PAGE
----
Hippocrates, the father of medicine, is known to have said, ” The way to health is to have an aromatic bath and a scented massage every day.” In the 4th century BC he recognised that burning certain aromatic substances, protected against contagious diseases. The use of aromatic oils goes back to ancient times. Early civilisations give record of perfumes and aromatic oils being used, the Egyptians, the Babylonians, ancient Greeks and Romans, all have references to them in their culture. Using aromatic oils obtained from herbs, spices, flowers, twigs or any other part of a plant that you care to name, is not a New Age thing. Aromatherapy is mentioned in the Bible, just not as aromatherapy. There is mention of Hyssop, Frankincese, Spikenard and Myrrh to name a few. The name aromatherapy was given to it only around 150 years ago, when scientists began to look closely at these oils and start to name the chemical components in them, and how they might be used to treat disease. Prior to this, the knowledge would have been handed down, from midwife and priest, to those following in their footsteps. The wise woman in the woods, who knew all the plants round about her, and which one to use for each complaint, would have been commonplace. Scientists are now moving in where wise sages were before.
Over the next 26 days in April, I will be writing posts about this topic, all completely aimed at the lay-person. If you are a student of aromatherapy, or a qualified aromatherapist yourself, please bear with me, for the lack of Latin names and lack of the words sesquiterpines and polyphenols, as I do my best to introduce this fascinating subject to the blogosphere.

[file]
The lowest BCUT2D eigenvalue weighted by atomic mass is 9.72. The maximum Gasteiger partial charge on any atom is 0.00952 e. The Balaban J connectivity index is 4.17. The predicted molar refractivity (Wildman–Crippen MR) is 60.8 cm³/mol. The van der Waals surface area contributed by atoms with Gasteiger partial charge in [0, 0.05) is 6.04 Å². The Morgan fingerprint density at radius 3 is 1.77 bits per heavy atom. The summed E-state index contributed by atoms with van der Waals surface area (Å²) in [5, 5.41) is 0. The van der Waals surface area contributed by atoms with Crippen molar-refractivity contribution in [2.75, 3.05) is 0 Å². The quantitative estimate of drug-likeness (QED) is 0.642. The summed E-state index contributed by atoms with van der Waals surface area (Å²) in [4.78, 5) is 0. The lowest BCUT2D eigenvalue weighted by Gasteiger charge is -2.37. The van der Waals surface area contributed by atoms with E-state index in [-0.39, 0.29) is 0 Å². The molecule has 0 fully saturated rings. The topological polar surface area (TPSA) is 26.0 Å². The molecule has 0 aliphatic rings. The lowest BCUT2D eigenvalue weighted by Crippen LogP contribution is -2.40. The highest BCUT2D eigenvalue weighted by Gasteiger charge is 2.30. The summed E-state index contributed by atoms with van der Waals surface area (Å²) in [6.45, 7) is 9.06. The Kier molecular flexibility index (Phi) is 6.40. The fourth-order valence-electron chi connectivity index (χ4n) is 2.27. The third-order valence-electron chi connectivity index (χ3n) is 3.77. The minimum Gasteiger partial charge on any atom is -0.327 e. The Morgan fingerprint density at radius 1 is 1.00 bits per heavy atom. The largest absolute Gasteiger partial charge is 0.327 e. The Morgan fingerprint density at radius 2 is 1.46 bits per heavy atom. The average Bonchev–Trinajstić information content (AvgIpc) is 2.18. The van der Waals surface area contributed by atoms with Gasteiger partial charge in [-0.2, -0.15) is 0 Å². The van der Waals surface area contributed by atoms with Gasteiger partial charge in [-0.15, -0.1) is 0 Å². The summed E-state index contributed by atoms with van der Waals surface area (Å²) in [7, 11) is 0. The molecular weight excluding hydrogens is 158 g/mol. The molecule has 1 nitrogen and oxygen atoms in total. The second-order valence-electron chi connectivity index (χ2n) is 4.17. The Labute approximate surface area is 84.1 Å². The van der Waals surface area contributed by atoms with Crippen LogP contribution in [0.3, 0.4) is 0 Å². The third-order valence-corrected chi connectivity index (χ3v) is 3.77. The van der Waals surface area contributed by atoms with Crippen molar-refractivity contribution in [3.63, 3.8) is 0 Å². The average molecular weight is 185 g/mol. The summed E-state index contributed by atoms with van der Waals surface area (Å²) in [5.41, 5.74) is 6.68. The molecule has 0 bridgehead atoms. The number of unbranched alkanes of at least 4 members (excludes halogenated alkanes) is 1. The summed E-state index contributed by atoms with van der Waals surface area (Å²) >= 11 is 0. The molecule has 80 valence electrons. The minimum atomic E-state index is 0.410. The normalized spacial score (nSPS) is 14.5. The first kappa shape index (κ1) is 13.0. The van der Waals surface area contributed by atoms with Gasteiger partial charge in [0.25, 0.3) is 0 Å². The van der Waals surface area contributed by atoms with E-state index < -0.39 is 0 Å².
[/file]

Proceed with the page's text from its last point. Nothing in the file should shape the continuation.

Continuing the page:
When I first qualified I decided to use the range of essential oils from Amphora Aromatics. They are a British based company who do high quality oils, without any fancy packaging, perfect for the professional. I decided to stock them in my health clinic, and since the rise of the internet and online shopping, now sell them on my website for the UK.
It is often said that if you feel drawn to an oil, then you probably need to use it. I have certainly noticed that over the years of using them for myself, my nose has certainly altered as to my favourite oils.
I would love to answer any questions that my reader here may have. Just ask in the comment box, and I will do my best. Suggestions for oils and blends in use in treating medical conditions on here, are not a recommendation, but a suggestion. I have over 20 years of experience in using these oils to help people, but they have asked for a Consultation and I have considered the information obtained at this consultation to carefully choose the oils to blend for them. When choosing oils I take into account not just the physical but also the psychological aspects of the person’s personality, before choosing the oils for them. However there are certain blends that I find myself returning to.
Come with me on this journey
Tomorrow the letter B, learn about blends, basil, bergamot and black pepper.